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Colorado Attorney General Cynthia Coffman’s office filed a motion last week to dismiss a lawsuit against the state brought by environmental groups aimed at granting “personhood” to the Colorado River.

The state of Colorado told the U.S. District Court that those acting on behalf of the plaintiff—the Colorado River itself—do not have jurisdiction under the 11th Amendment, lack standing due to a lack of specific injury, and have not stated a claim “upon which relief can be granted,” according to the filing.

“The Complaint alleges hypothetical future injuries that are neither fairly traceable to actions of the State of Colorado, nor redressable by a declaration that the ecosystem is a “person” capable of possessing rights,” the motion said. Besides a lack of standing, “[T]he Complaint fails to demonstrate jurisdiction under any other federal statute,” and “presents a non-justiciable issue of public policy. Whether the ecosystem should have the same rights as people, and who should be allowed to assert those rights in federal courts, are matters reserved to Congress by the Constitution,” the state argued in its motion.

“Because no environmental statute or other law authorizes the ecosystem to bring a suit on its own behalf, the Complaint should be dismissed,” the state told the court.

A coalition led by anti-fossil fuel group Deep Green Resistance, Jason Flores-Williams, a Denver-based lawyer, and Pennsylvania-based Community Environmental Legal Defense Fund as legal advisers, filed the suit in late September.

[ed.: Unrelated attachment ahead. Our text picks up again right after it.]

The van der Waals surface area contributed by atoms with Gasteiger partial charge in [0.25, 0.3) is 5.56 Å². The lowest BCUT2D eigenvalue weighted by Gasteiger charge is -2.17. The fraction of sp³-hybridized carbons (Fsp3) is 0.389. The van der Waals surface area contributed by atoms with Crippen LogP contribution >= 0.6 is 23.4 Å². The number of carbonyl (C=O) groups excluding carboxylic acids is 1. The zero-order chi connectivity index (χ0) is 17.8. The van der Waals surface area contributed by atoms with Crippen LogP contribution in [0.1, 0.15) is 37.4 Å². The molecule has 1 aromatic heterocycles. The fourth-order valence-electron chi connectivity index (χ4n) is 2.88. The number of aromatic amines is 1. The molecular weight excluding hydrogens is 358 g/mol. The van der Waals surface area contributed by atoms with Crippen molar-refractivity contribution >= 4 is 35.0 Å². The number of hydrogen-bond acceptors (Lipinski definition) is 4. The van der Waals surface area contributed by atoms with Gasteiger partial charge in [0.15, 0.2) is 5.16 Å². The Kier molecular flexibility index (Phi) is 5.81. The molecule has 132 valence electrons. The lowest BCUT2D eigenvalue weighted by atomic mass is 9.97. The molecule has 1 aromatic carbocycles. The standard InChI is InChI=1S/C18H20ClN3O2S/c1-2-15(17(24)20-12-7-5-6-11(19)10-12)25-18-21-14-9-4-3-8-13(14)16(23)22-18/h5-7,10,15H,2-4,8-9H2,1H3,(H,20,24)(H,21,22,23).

In seeking “rights, including the right to exist, flourish, evolve, regenerate, and restoration” for the Colorado River, Deep Green Resistance, Flores-Williams, and CELDF hope to gain “personhood” status for the river and associated ecosystem that provides a watershed for seven states from Colorado to California and eventually into the Gulf of California.

Colorado rejected that argument, telling the court, “there is no hint that ‘person’ includes inanimate objects, like the soil, water, and plants that, together with animals, create an ecosystem.”

Flores-Williams told KUNC that the Colorado is a “part of you” if you’re from the Rocky Mountain West. “Literally. You drink it,” Flores-Williams said.

“Something should be done, and nothing can be done under our current legal regime,” he said.

“The river would thenceforth have the ability to have that injury recognized and have the standing to bring that injury into court,” said Flores-Williams, explaining the reasoning behind the lawsuit on the river’s behalf.

Deep Green Resistance, however, has previously called for “sabotage and asymmetric action” in order to “dismantle the critical physical infrastructure required for industrial civilization.”

“Life on Earth is more important than this insane, temporary culture based on hyper-exploitation of finite resources. This culture needs to be destroyed before it consumes all life on this planet,” the group writes.

Deep Green Resistance “Decisive Ecological Warfare”